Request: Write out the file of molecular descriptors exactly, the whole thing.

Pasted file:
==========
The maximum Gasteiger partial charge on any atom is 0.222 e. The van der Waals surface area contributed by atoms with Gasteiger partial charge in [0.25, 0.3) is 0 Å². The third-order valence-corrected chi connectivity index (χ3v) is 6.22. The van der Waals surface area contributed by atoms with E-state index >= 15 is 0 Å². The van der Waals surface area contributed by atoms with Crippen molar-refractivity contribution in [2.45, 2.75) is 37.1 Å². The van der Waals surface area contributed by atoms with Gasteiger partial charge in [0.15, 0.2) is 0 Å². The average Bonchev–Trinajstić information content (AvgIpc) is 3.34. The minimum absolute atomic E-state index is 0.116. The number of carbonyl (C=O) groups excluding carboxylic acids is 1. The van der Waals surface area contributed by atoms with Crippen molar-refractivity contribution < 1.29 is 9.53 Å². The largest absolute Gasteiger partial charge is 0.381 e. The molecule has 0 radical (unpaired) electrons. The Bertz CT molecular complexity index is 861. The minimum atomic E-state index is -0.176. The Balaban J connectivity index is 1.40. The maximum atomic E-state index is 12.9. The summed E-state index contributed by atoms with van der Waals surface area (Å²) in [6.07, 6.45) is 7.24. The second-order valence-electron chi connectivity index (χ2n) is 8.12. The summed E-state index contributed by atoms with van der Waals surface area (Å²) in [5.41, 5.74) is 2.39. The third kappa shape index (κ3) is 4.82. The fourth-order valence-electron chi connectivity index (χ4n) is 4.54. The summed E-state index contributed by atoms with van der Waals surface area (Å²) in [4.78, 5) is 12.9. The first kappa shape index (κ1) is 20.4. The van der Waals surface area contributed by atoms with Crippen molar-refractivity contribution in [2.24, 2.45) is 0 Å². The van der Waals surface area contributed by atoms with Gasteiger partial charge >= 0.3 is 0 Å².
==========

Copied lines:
The maximum Gasteiger partial charge on any atom is 0.222 e. The van der Waals surface area contributed by atoms with Gasteiger partial charge in [0.25, 0.3) is 0 Å². The third-order valence-corrected chi connectivity index (χ3v) is 6.22. The van der Waals surface area contributed by atoms with E-state index >= 15 is 0 Å². The van der Waals surface area contributed by atoms with Crippen molar-refractivity contribution in [2.45, 2.75) is 37.1 Å². The van der Waals surface area contributed by atoms with Gasteiger partial charge in [0.15, 0.2) is 0 Å². The average Bonchev–Trinajstić information content (AvgIpc) is 3.34. The minimum absolute atomic E-state index is 0.116. The number of carbonyl (C=O) groups excluding carboxylic acids is 1. The van der Waals surface area contributed by atoms with Crippen molar-refractivity contribution < 1.29 is 9.53 Å². The largest absolute Gasteiger partial charge is 0.381 e. The molecule has 0 radical (unpaired) electrons. The Bertz CT molecular complexity index is 861. The minimum atomic E-state index is -0.176. The Balaban J connectivity index is 1.40. The maximum atomic E-state index is 12.9. The summed E-state index contributed by atoms with van der Waals surface area (Å²) in [6.07, 6.45) is 7.24. The second-order valence-electron chi connectivity index (χ2n) is 8.12. The summed E-state index contributed by atoms with van der Waals surface area (Å²) in [5.41, 5.74) is 2.39. The third kappa shape index (κ3) is 4.82. The fourth-order valence-electron chi connectivity index (χ4n) is 4.54. The summed E-state index contributed by atoms with van der Waals surface area (Å²) in [4.78, 5) is 12.9. The first kappa shape index (κ1) is 20.4. The van der Waals surface area contributed by atoms with Crippen molar-refractivity contribution in [2.24, 2.45) is 0 Å². The van der Waals surface area contributed by atoms with Gasteiger partial charge >= 0.3 is 0 Å².